This followed that because the state enterprises were not supposed to go bankrupt; their debt burden was borne by the government which further increased the public debt. Coupled with disorganization of the public sector, public debt was transformed in to a big economic problem. By the end of 1980s it was necessary for large-scale fiscal reform that could result to non-inflationary financing of the public sector not only for inflation control purposes alone but also restore the public sector’s capacity to be able to invest for overall economy recovery.
But this was hampered by political challenges which could not make any reform to materialize. Several attempts were mounted to bring down inflation which was the most visible symptom. There were referred to as ‘heterodox economic shocks’ namely Cruzado Plan, the Bresser Plan and the Summer Plan that came in succession in each year from 1987 to 1989 respectively. These plans did no make the situation any better. By the start of 1990s, the country was ushered into a new era that probably radiated some hope to recovery of the economy that was marked by the first post-military president Fernando Collor de Mello in March 1990.
Hyperinflation and virtually bankrupt public sector was the first things he had to fix with his new administration. But preceding events could not promise any good outcome to mobilize stagnating economy. Two years later, the President Collor de Mello was impeached on corruption charges. Therefore, it is evident that the ‘undeveloped’ of Brazil’s economy has been caused by several factors. Brazil’s geographical position is one of the factors that have contributed to its slow economic growth. This is because most of it tradable natural resources are too far from potential markets for profit exploitation.
For instance, during the colonial period major export was sugar which had to be produced within fifteen miles of a port or navigable river. But the huge Amazon River system flows through vast tropical forest where land is unfertile and there were no navigable rivers that were flowing where export crops could be produced using modern scientific farming methods. Brazil though had a long coastline a few were protected harbor and without railways or truck, what was produced in interior was cattle and slaves that walked to the market The same challenges face the country even today.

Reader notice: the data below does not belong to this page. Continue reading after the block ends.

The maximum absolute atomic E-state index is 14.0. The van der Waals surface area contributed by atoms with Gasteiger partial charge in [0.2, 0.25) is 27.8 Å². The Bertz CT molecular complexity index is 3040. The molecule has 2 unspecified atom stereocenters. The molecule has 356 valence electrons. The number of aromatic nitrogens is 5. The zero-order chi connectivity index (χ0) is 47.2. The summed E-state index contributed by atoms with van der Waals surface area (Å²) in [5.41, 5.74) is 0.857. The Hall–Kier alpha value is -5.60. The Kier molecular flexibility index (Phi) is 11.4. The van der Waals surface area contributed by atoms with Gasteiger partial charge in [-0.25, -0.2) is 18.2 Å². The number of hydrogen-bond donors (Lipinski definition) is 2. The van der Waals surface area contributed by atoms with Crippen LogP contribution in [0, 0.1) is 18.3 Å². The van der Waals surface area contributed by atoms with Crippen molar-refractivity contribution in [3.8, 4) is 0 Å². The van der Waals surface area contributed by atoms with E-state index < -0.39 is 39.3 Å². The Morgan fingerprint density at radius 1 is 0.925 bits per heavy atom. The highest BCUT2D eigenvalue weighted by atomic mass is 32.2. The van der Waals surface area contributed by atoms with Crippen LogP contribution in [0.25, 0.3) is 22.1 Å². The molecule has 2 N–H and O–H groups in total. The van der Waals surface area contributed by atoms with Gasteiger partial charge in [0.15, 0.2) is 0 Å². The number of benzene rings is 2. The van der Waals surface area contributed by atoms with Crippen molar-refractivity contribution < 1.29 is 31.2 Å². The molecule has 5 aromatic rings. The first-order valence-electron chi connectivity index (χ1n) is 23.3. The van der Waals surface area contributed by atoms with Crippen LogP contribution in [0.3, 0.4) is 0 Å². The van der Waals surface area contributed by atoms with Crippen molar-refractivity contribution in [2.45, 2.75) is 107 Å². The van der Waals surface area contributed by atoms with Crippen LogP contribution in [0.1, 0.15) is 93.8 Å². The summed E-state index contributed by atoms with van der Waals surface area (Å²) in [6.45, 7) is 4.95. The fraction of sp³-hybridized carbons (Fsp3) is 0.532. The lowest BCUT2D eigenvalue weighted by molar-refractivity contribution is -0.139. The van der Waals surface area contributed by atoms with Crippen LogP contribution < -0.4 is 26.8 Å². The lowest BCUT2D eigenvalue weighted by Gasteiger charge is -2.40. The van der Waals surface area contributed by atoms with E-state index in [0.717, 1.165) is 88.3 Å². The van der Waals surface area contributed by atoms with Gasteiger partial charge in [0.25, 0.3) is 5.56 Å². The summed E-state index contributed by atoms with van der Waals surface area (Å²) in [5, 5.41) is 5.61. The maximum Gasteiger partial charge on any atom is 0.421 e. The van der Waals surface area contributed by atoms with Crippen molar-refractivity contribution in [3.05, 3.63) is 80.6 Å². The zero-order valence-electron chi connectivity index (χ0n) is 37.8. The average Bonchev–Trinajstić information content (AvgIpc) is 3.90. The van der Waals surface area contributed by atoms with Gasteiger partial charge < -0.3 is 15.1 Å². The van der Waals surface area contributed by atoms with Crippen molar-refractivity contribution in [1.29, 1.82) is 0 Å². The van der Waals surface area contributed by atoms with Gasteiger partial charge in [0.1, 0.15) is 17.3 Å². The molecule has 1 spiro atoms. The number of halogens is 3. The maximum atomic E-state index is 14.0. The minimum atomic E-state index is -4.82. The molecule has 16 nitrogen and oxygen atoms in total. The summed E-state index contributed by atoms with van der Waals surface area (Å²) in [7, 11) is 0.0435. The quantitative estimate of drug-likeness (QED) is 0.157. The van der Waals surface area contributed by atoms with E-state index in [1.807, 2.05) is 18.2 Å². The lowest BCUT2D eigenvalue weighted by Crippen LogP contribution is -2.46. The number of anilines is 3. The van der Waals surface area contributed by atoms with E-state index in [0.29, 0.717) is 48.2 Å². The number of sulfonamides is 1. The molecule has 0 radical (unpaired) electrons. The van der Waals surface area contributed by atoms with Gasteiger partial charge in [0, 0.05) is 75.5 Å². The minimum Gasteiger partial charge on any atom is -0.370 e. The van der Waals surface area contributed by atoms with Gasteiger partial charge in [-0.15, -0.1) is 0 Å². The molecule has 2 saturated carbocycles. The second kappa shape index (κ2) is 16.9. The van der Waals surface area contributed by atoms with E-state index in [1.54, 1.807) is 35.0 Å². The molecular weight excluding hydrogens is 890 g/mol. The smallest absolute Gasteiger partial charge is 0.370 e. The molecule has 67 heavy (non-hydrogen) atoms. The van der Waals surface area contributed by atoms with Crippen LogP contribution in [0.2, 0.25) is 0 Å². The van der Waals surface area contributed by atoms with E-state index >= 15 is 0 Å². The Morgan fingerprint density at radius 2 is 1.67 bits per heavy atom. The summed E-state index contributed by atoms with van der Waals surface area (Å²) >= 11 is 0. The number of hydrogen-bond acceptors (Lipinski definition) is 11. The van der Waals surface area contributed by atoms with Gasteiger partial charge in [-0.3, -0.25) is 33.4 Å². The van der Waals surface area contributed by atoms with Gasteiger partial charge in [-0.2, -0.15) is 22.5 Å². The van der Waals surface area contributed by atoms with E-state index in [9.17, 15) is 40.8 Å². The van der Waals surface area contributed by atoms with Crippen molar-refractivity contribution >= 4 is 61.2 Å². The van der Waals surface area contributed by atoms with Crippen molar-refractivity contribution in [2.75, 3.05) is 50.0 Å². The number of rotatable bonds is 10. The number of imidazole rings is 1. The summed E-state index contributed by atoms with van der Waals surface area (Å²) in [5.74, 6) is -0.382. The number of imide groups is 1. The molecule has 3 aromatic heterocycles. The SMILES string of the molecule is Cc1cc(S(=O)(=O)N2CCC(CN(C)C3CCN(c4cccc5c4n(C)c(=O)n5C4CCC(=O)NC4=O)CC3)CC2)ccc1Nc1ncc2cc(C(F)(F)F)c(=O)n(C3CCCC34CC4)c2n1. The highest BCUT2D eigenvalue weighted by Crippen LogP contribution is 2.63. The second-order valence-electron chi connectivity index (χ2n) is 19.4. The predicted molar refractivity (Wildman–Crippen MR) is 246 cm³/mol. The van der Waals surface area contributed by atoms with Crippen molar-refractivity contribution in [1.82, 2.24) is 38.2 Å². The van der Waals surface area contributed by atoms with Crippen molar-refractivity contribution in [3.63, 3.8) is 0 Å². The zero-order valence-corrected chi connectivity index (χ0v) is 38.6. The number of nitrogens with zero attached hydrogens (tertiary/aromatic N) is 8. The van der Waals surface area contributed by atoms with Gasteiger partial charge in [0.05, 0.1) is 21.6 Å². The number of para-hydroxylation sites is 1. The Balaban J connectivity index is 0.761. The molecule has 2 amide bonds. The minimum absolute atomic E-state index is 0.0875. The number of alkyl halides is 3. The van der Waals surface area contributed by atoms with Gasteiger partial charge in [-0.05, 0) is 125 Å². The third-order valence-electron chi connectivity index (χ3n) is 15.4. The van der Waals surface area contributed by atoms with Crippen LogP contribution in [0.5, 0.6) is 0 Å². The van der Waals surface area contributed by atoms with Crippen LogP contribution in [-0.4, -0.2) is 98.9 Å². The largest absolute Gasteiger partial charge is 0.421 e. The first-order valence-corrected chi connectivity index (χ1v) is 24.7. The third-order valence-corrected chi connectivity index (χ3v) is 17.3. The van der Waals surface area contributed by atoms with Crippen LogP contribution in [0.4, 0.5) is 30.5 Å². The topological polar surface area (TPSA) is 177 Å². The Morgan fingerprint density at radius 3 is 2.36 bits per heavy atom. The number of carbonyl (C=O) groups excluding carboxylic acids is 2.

The issue of poor transport is affecting the Brazil’s industries considerably. The government has often failed to meet export target due to the country’s transport problem and shipping of the production. Logistically, it has proven that even though it was to transport, the operating cost would increase the merchandise prices and hence lose in world market. This greatly removes Brazilian competitive advantage and makes it not to earn sufficient foreign exchange to boost it economy. World Bank has reveled that transport expenses account for about thirty five percent of the operating cost .
This adversely affects even private companies. This generally had resulted to chronic lack of investment that has caused country’s economy not to develop. Another important factor to economy growth failure is the effects of the International Monetary Fund’s structural adjustment policy that trace way back to the 1980s. When the Brazil foreign debt happened to be high and was challenging to service it, International Monetary Fund to help the country, it introduced Structural Adjustment Policy which acted as stabilization program.
However, it was designed from an orthodox monetarist perspective whereby it prioritized debts solvency through fiscal austerity and failed to address the core problem of Brazil’s economy. It did not curb rising inflation or initiate significant economic growth; rather it created hardship in the country. Another cause of the economy’s failure to thrive in Brazil is leadership. Brazil political leadership was characterized by emperor, politicalmachine, dictator, military authoritarianism, several military coups and impeachment leaderships.
Most of these leaders’ agenda did not feature Brazil’s interest in their hearts as they establish themselves. Consequently this has made country economy to retrogress. Lastly, concentration of wealth to few minorities has perversely affected the Brazil’s economic growth. It has been observed that income inequality distribution in Brazil is one of the most unequal in the world. This has caused high poverty rates, chronic malnutrition and preventable disease that have caused the economy to drag. It is true that Brazil is socially unequal. It has been recorded to be one of the nations with high rate inequality.